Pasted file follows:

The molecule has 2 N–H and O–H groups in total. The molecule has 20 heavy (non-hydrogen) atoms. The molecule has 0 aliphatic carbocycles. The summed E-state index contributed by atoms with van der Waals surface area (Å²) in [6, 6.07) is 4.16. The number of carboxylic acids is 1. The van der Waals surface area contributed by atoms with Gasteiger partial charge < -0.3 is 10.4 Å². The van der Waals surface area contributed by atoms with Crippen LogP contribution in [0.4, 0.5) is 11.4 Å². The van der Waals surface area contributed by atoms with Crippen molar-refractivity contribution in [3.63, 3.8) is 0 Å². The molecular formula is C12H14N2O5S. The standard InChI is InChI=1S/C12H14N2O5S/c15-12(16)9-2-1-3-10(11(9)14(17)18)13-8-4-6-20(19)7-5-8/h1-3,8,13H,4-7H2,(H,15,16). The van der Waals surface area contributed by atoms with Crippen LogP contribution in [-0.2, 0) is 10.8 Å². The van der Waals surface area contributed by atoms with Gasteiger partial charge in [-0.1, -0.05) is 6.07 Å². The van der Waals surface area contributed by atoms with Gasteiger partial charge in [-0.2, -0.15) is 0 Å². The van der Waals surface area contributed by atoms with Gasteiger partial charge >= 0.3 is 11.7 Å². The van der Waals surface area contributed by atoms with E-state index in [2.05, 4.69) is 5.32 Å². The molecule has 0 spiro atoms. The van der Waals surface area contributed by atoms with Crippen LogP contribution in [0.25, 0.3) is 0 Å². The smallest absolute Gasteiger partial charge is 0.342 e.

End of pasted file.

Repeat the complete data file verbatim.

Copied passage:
The molecule has 2 N–H and O–H groups in total. The molecule has 20 heavy (non-hydrogen) atoms. The molecule has 0 aliphatic carbocycles. The summed E-state index contributed by atoms with van der Waals surface area (Å²) in [6, 6.07) is 4.16. The number of carboxylic acids is 1. The van der Waals surface area contributed by atoms with Gasteiger partial charge < -0.3 is 10.4 Å². The van der Waals surface area contributed by atoms with Crippen LogP contribution in [0.4, 0.5) is 11.4 Å². The van der Waals surface area contributed by atoms with Crippen molar-refractivity contribution in [3.63, 3.8) is 0 Å². The molecular formula is C12H14N2O5S. The standard InChI is InChI=1S/C12H14N2O5S/c15-12(16)9-2-1-3-10(11(9)14(17)18)13-8-4-6-20(19)7-5-8/h1-3,8,13H,4-7H2,(H,15,16). The van der Waals surface area contributed by atoms with Crippen LogP contribution in [-0.2, 0) is 10.8 Å². The van der Waals surface area contributed by atoms with Gasteiger partial charge in [-0.1, -0.05) is 6.07 Å². The van der Waals surface area contributed by atoms with Gasteiger partial charge in [-0.2, -0.15) is 0 Å². The van der Waals surface area contributed by atoms with Gasteiger partial charge >= 0.3 is 11.7 Å². The van der Waals surface area contributed by atoms with E-state index in [2.05, 4.69) is 5.32 Å². The molecule has 0 spiro atoms. The van der Waals surface area contributed by atoms with Crippen LogP contribution in [0.25, 0.3) is 0 Å². The smallest absolute Gasteiger partial charge is 0.342 e.